The rally in silver to a 31-year high in New York shows no sign of ending because tight supply and robust demand will send the metal to a record, according to Coeur d’Alene Mines Corp. (CDE), the largest U.S. producer.
“We’re in a legitimate market driven by financial interest in silver and strong industrial demand,” Chief Executive Officer Dennis Wheeler said today at the Bloomberg Link Precious Metals Conference in New York. “Supplies are relatively inelastic.”
Silver surged 168 percent in the past year, outpacing the 31 percent gain in gold. Investment demand for silver jumped 40 percent in 2010 as inflation rose, currencies lost value andEurope’s debt crisis escalated, said researcher GFMS Ltd. Industrial use gained 21 percent last year and may climb to a record this year, London-based GFMS said.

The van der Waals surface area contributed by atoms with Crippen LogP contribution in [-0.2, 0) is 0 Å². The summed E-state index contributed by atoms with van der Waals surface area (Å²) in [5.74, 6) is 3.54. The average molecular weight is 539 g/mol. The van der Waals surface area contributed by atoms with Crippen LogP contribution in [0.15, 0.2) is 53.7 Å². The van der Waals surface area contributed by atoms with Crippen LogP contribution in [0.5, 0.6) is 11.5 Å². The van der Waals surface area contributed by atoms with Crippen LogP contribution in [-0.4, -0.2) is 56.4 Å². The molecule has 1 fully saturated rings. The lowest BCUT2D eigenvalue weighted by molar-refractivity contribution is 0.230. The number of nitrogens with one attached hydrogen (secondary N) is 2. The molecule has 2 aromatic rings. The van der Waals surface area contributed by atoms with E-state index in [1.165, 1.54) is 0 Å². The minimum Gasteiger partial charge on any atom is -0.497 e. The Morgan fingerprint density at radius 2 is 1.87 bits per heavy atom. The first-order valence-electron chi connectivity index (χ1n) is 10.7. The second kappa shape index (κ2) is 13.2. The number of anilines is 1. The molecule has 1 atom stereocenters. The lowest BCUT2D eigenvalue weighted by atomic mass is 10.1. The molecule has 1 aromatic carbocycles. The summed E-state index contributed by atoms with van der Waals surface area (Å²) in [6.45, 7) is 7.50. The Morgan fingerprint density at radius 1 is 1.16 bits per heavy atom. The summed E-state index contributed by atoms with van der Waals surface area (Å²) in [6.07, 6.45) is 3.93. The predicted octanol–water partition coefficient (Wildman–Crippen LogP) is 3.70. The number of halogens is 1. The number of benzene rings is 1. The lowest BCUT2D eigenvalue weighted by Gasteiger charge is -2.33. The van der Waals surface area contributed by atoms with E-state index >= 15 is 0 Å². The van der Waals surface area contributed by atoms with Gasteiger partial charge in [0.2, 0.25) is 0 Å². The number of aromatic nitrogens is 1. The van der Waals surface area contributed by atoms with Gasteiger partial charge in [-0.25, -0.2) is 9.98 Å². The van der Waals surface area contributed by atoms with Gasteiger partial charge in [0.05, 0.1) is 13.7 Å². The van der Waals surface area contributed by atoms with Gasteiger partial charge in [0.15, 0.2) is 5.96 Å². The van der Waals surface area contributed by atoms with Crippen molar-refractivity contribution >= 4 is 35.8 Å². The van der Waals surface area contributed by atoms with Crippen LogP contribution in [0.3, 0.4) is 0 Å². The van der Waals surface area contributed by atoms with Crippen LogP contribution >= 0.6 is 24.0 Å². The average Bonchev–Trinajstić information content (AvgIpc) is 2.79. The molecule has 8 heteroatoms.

The rally is “very different” from the surge in the late 1970s, when the Hunt brothers tried to corner the market, and in 1980, when prices touched a record $50.35 an ounce, Frank McGhee, the head dealer at Integrated Brokerage Services, said at the conference.
“There is no manipulation going on in this market,” McGhee said. “It does not take a lot to stop the market until this market decides to go. I’d like to categorize silver as a freight train.”
Silver futures for July delivery rose $2.608, or 5.7 percent, to $48.595 at 1:03 p.m. on the Comex in New York. A close at that price would mark the biggest gain for a most- active contract since Nov. 4, 2010. Silver reached $49.845 on April 25.
read more on this article here